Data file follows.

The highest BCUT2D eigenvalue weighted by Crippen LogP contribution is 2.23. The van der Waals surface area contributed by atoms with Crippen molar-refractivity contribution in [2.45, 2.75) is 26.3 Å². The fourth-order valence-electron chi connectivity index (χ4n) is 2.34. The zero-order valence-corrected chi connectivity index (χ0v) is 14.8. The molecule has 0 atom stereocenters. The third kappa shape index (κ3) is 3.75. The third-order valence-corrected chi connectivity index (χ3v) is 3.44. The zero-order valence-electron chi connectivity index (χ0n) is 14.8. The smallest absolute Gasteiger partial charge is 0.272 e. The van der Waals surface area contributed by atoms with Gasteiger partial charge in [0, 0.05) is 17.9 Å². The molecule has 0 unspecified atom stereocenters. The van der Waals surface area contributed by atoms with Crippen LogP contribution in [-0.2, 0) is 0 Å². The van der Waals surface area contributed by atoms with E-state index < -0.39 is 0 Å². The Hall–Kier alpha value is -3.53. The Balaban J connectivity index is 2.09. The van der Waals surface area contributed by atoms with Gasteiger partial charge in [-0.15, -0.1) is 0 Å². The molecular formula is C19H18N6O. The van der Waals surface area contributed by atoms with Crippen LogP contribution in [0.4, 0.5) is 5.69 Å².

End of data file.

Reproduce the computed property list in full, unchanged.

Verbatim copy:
The highest BCUT2D eigenvalue weighted by Crippen LogP contribution is 2.23. The van der Waals surface area contributed by atoms with Crippen molar-refractivity contribution in [2.45, 2.75) is 26.3 Å². The fourth-order valence-electron chi connectivity index (χ4n) is 2.34. The zero-order valence-corrected chi connectivity index (χ0v) is 14.8. The molecule has 0 atom stereocenters. The third kappa shape index (κ3) is 3.75. The third-order valence-corrected chi connectivity index (χ3v) is 3.44. The zero-order valence-electron chi connectivity index (χ0n) is 14.8. The smallest absolute Gasteiger partial charge is 0.272 e. The van der Waals surface area contributed by atoms with Gasteiger partial charge in [0, 0.05) is 17.9 Å². The molecule has 0 unspecified atom stereocenters. The van der Waals surface area contributed by atoms with Crippen LogP contribution in [-0.2, 0) is 0 Å². The van der Waals surface area contributed by atoms with E-state index < -0.39 is 0 Å². The Hall–Kier alpha value is -3.53. The Balaban J connectivity index is 2.09. The van der Waals surface area contributed by atoms with Gasteiger partial charge in [-0.15, -0.1) is 0 Å². The molecular formula is C19H18N6O. The van der Waals surface area contributed by atoms with Crippen LogP contribution in [0.4, 0.5) is 5.69 Å².